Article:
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Student-Run Capital Fund Makes First Round of Investments

Student-Run Capital Fund Makes First Round of Investments

November 7, 2019

Negev Development & Community Programs

Ynet News — Technology to prevent drowning, a project to quickly find defibrillators to save lives, and a system that helps lecturers check exams: these are just three of the nine startups that will receive $20,000, as well as business and marketing mentoring.

Roy Kimchi and Danielle Hardonag

Danielle Hardonag and Roy Kimchi, Cactus Capital student managers

Established last year by BGU’s new Entrepreneurship Center’s Yazamut 360 in collaboration with BGN Technologies and Fresh Fund, the Cactus Capital Fund will invest $1 million each year in student startups. Sixty proposals were submitted and nine were chosen for the first round of investment funding.

Roy Kimchi (29) and Danielle Hardonag (25), undergraduate students at BGU, were selected to manage the Cactus Capital Fund, which will finance students or recent graduate startups and help them to realize their ideas. Alongside them, are another 25 students who took part in a course to train analysts, and are trained to act as scouts – always on the lookout for ideas. They find potential startups and ideas for investment and decide together in which to invest.

Ariel Hasidim who developed an app to locate the nearest defibrillator in an emergency (Photo: Chaim Horenstein)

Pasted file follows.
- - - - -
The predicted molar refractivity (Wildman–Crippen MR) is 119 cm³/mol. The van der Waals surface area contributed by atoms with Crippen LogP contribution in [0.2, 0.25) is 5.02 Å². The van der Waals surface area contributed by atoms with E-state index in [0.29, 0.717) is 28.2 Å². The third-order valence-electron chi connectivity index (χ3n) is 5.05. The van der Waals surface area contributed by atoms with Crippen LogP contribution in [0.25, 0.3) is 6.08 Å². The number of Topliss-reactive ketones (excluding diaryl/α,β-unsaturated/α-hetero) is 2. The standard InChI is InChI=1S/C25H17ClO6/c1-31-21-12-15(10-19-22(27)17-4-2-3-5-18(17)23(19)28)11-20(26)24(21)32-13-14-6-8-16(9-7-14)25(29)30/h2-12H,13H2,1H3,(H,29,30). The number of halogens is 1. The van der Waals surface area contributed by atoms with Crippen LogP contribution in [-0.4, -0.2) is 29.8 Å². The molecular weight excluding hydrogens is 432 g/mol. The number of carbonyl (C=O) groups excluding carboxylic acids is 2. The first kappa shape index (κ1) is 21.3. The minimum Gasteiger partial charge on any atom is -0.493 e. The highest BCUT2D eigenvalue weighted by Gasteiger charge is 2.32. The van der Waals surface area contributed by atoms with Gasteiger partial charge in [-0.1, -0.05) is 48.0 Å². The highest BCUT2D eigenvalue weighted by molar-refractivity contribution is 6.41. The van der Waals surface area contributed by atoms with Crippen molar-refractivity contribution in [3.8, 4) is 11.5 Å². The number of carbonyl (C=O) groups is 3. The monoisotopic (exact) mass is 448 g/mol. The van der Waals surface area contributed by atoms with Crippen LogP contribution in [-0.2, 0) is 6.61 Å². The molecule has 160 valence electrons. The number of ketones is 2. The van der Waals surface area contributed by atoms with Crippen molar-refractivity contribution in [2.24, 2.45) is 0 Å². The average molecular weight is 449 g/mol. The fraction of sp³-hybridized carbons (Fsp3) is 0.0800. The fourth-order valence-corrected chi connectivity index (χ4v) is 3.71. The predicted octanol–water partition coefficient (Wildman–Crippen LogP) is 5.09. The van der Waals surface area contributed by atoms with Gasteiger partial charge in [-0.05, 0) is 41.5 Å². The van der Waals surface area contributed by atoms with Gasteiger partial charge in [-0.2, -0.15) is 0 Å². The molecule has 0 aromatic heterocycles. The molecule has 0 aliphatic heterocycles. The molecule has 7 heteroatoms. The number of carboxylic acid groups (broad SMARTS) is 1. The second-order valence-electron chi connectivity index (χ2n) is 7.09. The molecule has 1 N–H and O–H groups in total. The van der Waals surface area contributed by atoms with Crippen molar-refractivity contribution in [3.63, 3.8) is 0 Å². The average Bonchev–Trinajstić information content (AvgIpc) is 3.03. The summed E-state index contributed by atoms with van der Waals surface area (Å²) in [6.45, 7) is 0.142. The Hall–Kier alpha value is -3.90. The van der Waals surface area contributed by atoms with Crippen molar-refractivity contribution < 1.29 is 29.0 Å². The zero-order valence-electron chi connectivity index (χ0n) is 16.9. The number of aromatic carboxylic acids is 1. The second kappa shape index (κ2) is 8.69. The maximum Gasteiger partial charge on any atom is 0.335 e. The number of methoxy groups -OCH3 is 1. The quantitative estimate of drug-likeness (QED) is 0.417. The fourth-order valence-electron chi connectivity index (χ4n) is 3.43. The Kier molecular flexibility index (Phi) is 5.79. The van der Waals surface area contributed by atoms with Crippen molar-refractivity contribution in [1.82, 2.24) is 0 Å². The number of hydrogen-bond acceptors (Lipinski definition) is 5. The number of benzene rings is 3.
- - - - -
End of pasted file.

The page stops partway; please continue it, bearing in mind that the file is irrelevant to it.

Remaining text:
Danielle Hardonag is currently in her third year of an undergraduate degree in economics and business management. “People were surprised at the University’s decision to give $1 million to students so that they can invest in other students,” she says, “but when you think about the big ‘unicorns,’ students are at the perfect stage in their lives to develop a startup – we are young, usually without a lot of commitments, and we are not afraid to dream big.”

Adam Bismut and Jenia Golbstein

Adam Bismut and Jenia Golbstein who developed a warning system for lifeguards (Photo: Chaim Horenstein)

“As a student entrepreneur at the University, you have an advantage,” says Roy Kimchi, “because not only do you have contact with the best researchers in Israel, but the most important thing for an entrepreneur: talented partners in the building next door. And we are just starting out.” Kimchi finished his bachelor’s degree in industrial engineering and management and is now starting a master’s degree in data science.

Cactus Capital creates a new atmosphere on campus that lets students know that their ideas are welcome and can be realized during their studies. It is part of a whole web of new activities led by Dana Gavish, manager of Yazamut 360, and its chair, Prof. Carmel Sofer, to support and encourage technological, social and electronic trading initiatives.

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